This is a time of so much sadness. And probably more ahead. Many of us will lose friends, acquaintances, or even loved ones. And even if you don’t fall into that vategory, you’re probably grieving the loss of your life as you knew it, the loss of intimate human connection, the loss perhaps of your livelihood.

Most Americans are ill-equipped to deal with grief. This article from Harvard Business Review (go figure) is an important guide for leaders.

The bulk of the article is an interview with David Kessler, who with Elisabeth Kubler-Ross wrote the landmark  On Grief and Grieving: Finding the Meaning of Grief through the Five Stages of Loss.

Kessler says:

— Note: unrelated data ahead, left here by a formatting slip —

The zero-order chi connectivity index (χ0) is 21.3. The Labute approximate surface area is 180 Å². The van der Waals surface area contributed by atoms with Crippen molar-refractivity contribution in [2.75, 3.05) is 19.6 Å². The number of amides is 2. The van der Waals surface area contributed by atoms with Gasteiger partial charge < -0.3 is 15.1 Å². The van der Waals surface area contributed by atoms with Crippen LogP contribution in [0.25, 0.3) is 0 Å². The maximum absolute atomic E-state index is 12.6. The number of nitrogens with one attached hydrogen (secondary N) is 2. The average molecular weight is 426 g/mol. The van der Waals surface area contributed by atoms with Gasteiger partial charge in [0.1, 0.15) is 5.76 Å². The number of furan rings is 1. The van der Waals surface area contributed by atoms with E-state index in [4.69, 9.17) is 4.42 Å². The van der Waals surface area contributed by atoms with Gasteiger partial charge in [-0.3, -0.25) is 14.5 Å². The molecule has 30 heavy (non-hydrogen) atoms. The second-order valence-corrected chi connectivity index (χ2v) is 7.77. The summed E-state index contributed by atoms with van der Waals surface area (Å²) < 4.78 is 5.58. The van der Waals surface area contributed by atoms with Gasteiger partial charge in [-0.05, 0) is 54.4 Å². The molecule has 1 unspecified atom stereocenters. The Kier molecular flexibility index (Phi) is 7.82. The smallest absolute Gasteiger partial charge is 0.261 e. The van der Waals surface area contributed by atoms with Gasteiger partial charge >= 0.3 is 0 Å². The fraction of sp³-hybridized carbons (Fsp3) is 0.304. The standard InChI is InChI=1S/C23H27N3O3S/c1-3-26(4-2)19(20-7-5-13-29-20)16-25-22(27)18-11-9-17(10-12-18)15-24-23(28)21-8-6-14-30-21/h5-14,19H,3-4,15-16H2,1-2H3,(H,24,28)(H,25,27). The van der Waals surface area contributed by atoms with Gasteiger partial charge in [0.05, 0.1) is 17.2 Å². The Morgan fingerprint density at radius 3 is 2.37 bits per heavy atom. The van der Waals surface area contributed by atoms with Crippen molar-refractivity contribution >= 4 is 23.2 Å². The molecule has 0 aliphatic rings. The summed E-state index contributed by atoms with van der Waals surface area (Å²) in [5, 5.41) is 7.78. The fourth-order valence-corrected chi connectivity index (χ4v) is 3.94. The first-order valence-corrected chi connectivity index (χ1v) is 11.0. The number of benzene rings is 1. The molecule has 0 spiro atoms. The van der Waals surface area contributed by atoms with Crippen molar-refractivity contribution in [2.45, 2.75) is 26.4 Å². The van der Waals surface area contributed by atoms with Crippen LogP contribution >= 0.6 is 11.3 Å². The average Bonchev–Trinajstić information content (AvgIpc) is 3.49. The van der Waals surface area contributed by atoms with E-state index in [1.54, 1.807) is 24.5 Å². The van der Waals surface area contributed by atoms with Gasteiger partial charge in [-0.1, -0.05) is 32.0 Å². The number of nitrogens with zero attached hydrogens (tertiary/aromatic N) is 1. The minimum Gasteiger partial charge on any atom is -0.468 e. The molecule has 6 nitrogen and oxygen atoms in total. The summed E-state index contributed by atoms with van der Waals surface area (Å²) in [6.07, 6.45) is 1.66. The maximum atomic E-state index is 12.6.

Just as going to the airport is forever different from how it was before 9/11, things will change and this is the point at which they changed. …This is hitting us and we’re grieving. Collectively. We are not used to this kind of collective grief in the air.

Kessler offers suggestions for leaders who need to support others while managing their own sense of loss. One example:

To calm yourself, you want to come into the present. This will be familiar advice to anyone who has meditated or practiced mindfulness but people are always surprised at how prosaic this can be. You can name five things in the room. There’s a computer, a chair, a picture of the dog, an old rug, and a coffee mug. It’s that simple. Breathe. Realize that in the present moment, nothing you’ve anticipated has happened. In this moment, you’re okay. You have food. You are not sick. Use your senses and think about what they feel. The desk is hard. The blanket is soft. I can feel the breath coming into my nose. This really will work to dampen some of that pain.

Every parent knows this. How you are communicates way more than words. If you can calm your heart, those you lead will respond.